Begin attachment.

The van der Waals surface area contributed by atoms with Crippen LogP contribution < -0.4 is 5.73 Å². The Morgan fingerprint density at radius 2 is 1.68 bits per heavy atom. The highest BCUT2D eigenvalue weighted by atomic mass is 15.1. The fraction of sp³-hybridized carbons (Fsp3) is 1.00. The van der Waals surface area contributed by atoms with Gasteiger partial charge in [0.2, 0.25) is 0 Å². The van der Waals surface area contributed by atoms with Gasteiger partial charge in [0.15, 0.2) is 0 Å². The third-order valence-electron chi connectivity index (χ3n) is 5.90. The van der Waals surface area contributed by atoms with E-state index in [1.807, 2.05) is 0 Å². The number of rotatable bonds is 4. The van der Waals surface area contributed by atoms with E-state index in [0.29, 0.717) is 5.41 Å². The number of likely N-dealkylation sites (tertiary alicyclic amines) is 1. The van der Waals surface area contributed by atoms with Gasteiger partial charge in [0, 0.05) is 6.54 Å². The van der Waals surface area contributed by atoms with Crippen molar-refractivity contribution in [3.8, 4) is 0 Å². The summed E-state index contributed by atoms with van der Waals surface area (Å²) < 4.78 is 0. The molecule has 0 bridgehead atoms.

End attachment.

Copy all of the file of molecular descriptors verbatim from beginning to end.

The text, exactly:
The van der Waals surface area contributed by atoms with Crippen LogP contribution < -0.4 is 5.73 Å². The Morgan fingerprint density at radius 2 is 1.68 bits per heavy atom. The highest BCUT2D eigenvalue weighted by atomic mass is 15.1. The fraction of sp³-hybridized carbons (Fsp3) is 1.00. The van der Waals surface area contributed by atoms with Gasteiger partial charge in [0.2, 0.25) is 0 Å². The van der Waals surface area contributed by atoms with Gasteiger partial charge in [0.15, 0.2) is 0 Å². The third-order valence-electron chi connectivity index (χ3n) is 5.90. The van der Waals surface area contributed by atoms with E-state index in [1.807, 2.05) is 0 Å². The number of rotatable bonds is 4. The van der Waals surface area contributed by atoms with E-state index in [0.29, 0.717) is 5.41 Å². The number of likely N-dealkylation sites (tertiary alicyclic amines) is 1. The van der Waals surface area contributed by atoms with Gasteiger partial charge in [0, 0.05) is 6.54 Å². The van der Waals surface area contributed by atoms with Crippen molar-refractivity contribution in [3.8, 4) is 0 Å². The summed E-state index contributed by atoms with van der Waals surface area (Å²) < 4.78 is 0. The molecule has 0 bridgehead atoms.